Accordingly, he invited the leading noblemen to seats
in the Upper House, and, still further to strenghten his
position, he created a number of new peers who were


entitled to no such distinction whether on the score of
birth or blood. A majority of them were plebeians who
were brought to the surface by their military services in
the field. The scheme proved abortive, because the old
families were unwilling to sit with these parvenues, and
the House of Commons itself strongly refused to recog
nize these butchers and shop-keepers as part of the
ancient peerage of the realm. The Commons, however,
tempted him by the offer of the kingly title. He toyed
for a season with the seductive bait, and then accepted
the less odious title of Lord Protector. Henceforth he
administered affairs in a way such as no English sover
eign had attempted since the reign of that royal Blue
beard, Henry VIII. He organized England into twelve
military districts under the control of an equal number
of Major-generals, who were directly responsible to him
self. In the same despotic spirit he appointed eccle
siastical " triers, "' who were as intolerant and prescrip
tive as the High Commission Court under the manage
ment of Laud and his minions. It is the veriest non
sense to condone these flagrant wrongs on the ground
that these prelatists and papists were political factions
rather than religious sects. It is the merest logical
make-shift to reply that Cromwell granted special
exemptions to the Jews whilst he punished the reading
of the liturgy or the saying of a mass with imprison
ment and confiscation. His Puritan defenders never
weary of telling us of his sturdy championship of Prot
estantism on the Continent. Milton, his Latin Secre
tary, in his sonnets, reminds us of how he demanded


freedom of worship for the Piedmontise, and Carlyle
tells us of how he threatened that the English guns
should be heard in the castle of St. Angelo if the Vau-
dois were molested in their simple worship Let all
this and even more be allowed, yet it remains histori
cally true that in the name of liberty he confiscated the
property of the Establishment, robbed the clergy of
their livings, and without the color of law ejected hun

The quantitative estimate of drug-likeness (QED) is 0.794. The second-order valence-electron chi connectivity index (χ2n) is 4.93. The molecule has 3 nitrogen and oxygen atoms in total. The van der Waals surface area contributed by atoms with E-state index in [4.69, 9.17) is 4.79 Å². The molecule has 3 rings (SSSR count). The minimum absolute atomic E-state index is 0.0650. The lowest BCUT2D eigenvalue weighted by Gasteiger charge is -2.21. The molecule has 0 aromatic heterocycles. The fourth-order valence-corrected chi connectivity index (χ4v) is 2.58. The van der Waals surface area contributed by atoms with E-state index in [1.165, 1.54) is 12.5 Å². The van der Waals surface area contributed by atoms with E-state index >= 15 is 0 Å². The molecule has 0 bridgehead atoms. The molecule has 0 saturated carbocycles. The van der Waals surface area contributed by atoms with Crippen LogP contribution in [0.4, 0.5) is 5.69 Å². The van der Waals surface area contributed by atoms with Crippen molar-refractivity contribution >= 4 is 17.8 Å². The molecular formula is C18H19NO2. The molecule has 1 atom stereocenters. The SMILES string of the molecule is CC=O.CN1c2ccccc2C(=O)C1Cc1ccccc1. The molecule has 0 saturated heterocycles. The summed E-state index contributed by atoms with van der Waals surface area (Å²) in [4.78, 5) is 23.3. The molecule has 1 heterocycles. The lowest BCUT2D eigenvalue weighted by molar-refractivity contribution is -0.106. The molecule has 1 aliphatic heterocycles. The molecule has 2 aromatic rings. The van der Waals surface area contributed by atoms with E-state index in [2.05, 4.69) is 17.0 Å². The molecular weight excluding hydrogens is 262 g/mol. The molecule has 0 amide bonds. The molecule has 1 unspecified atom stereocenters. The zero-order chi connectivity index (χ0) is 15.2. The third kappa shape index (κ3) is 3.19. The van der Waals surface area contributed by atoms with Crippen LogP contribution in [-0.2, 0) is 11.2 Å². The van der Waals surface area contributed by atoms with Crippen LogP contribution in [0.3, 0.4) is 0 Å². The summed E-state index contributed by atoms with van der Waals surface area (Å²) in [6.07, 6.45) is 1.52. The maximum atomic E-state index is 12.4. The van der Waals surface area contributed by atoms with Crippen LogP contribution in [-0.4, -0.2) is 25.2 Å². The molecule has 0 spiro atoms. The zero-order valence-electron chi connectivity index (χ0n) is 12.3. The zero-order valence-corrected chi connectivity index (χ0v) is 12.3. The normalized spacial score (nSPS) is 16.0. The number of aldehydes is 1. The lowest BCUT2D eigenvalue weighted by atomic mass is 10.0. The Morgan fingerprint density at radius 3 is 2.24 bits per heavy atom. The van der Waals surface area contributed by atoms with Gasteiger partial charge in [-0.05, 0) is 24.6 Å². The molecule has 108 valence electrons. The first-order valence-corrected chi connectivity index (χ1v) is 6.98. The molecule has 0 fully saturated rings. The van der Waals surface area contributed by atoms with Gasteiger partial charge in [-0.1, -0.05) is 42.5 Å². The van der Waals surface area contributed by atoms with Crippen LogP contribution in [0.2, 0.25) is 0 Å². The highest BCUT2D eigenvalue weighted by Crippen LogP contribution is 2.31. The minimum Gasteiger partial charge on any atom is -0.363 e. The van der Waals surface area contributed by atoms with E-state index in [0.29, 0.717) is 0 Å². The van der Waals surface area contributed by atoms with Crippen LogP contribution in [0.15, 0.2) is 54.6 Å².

dreds of Presbyterians from their parishes. It is safe to
assert that in the closing years of the protectorate he
was chargeable with grosser infringements on constitu
tional law than was Charles I., whom he himself
rated guilty of high crimes and misdemeanors. Like
Disraeli, of the present century, Cromwell sought to
atone for the sins and short-comings of his home admin
istration by the brilliancy of his foreign policy. He it
was who secured Dunkirk as some compensation for
the loss of Calias and by his admirals despoiled Spain
of some of her best colonial possessions. As the ally
of Lewis XIV , his soldiery were esteemed the best
fighting troops of Europe, and everywhere throughout
the Continent the name of Cromwell were a terror to
those who would oppose the Protestant cause. It is
not strange, therefore, that the character and career of
Cromwell has been a perplexity to the historian.
Hume stigmatizes him as "a canting hypocrit." Fors-
ter, in his "Statesmen of the British Commonwealth,"
alleges that he was "wanting in truth." On the other
hand, Macaulay applauds him to the echo, and Carlyle
styles him "the most English of Englishmen."



There is a measure of truth in these different charac
terizations, and the verdict of the ages will be that he
was essentially a bundle of inconsistencies, if not down
right contradictions. "In every death-chamber there is
the fifth act of a tragedy." This generalization is strik
ingly true of the last hours of the great Lord Protector.
For years his health had been failing, especially from
the period of his arduous Irish campaign and the death
of his favorite daughter, Elizabeth. Some have sup
posed that mortified vanity had been at work to under
mine his originally vigorous constitution. He had
cherished the hope that he might be the founder of a
kingly dynasty, or else the head of a European Protest
ant alliance. These lofty aims were largely frustrated.

In the summer of 1658, he was prostrated by an incur
able disease. His days, indeed, were numbered. There
was in the manner of Cromwell's death more than a sem
blance of poetic justice. It occurred on the 3d of Sep
tember, 1658, the anniversary of the Scots' defeat at
Dunbar, and also of what he esteemed his "crowning
mercy," the decisive battle of Worcester. In front of
the royal palace of White Hall, where he lay dying, had
been exhibited nine years agone that most tragical
pageant, the judicial murder of Charles I., the
purest sovereign of the Stuart dynasty. Almost in the
midst of his death-agony, a strong wind tempest swept

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Online LibraryW. J. (William J.) ScottHistoric eras and Paragraphic pencilings → online text (page 2 of 14)